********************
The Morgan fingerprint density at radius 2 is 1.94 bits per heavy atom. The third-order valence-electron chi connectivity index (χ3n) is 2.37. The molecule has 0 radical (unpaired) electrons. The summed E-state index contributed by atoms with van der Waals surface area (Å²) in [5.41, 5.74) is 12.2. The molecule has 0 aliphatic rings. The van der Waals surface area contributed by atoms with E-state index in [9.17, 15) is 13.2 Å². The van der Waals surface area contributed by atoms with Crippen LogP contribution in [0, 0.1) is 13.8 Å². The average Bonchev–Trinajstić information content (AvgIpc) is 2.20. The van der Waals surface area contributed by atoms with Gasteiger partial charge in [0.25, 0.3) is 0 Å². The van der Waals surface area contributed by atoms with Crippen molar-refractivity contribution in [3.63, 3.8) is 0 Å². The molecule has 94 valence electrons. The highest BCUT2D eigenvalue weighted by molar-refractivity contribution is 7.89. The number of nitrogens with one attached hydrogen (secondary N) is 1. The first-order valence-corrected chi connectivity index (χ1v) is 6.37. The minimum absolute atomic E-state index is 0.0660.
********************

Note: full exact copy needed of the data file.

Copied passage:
The Morgan fingerprint density at radius 2 is 1.94 bits per heavy atom. The third-order valence-electron chi connectivity index (χ3n) is 2.37. The molecule has 0 radical (unpaired) electrons. The summed E-state index contributed by atoms with van der Waals surface area (Å²) in [5.41, 5.74) is 12.2. The molecule has 0 aliphatic rings. The van der Waals surface area contributed by atoms with E-state index in [9.17, 15) is 13.2 Å². The van der Waals surface area contributed by atoms with Crippen LogP contribution in [0, 0.1) is 13.8 Å². The average Bonchev–Trinajstić information content (AvgIpc) is 2.20. The van der Waals surface area contributed by atoms with Gasteiger partial charge in [0.25, 0.3) is 0 Å². The van der Waals surface area contributed by atoms with Crippen molar-refractivity contribution in [3.63, 3.8) is 0 Å². The molecule has 94 valence electrons. The highest BCUT2D eigenvalue weighted by molar-refractivity contribution is 7.89. The number of nitrogens with one attached hydrogen (secondary N) is 1. The first-order valence-corrected chi connectivity index (χ1v) is 6.37. The minimum absolute atomic E-state index is 0.0660.